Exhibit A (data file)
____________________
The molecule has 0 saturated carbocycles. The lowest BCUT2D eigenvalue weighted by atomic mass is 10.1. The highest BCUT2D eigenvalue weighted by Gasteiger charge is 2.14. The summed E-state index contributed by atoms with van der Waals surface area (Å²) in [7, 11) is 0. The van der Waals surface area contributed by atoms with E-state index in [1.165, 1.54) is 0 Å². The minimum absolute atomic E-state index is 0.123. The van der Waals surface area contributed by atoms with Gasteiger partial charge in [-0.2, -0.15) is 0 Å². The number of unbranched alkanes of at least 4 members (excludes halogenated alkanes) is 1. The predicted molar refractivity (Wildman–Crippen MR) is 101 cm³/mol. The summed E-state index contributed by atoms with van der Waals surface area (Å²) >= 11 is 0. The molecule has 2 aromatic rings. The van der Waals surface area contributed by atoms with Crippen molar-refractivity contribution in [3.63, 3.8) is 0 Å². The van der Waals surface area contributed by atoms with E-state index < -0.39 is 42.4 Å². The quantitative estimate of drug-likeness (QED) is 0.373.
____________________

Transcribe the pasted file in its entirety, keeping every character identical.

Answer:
The molecule has 0 saturated carbocycles. The lowest BCUT2D eigenvalue weighted by atomic mass is 10.1. The highest BCUT2D eigenvalue weighted by Gasteiger charge is 2.14. The summed E-state index contributed by atoms with van der Waals surface area (Å²) in [7, 11) is 0. The van der Waals surface area contributed by atoms with E-state index in [1.165, 1.54) is 0 Å². The minimum absolute atomic E-state index is 0.123. The van der Waals surface area contributed by atoms with Gasteiger partial charge in [-0.2, -0.15) is 0 Å². The number of unbranched alkanes of at least 4 members (excludes halogenated alkanes) is 1. The predicted molar refractivity (Wildman–Crippen MR) is 101 cm³/mol. The summed E-state index contributed by atoms with van der Waals surface area (Å²) >= 11 is 0. The molecule has 2 aromatic rings. The van der Waals surface area contributed by atoms with Crippen molar-refractivity contribution in [3.63, 3.8) is 0 Å². The van der Waals surface area contributed by atoms with E-state index < -0.39 is 42.4 Å². The quantitative estimate of drug-likeness (QED) is 0.373.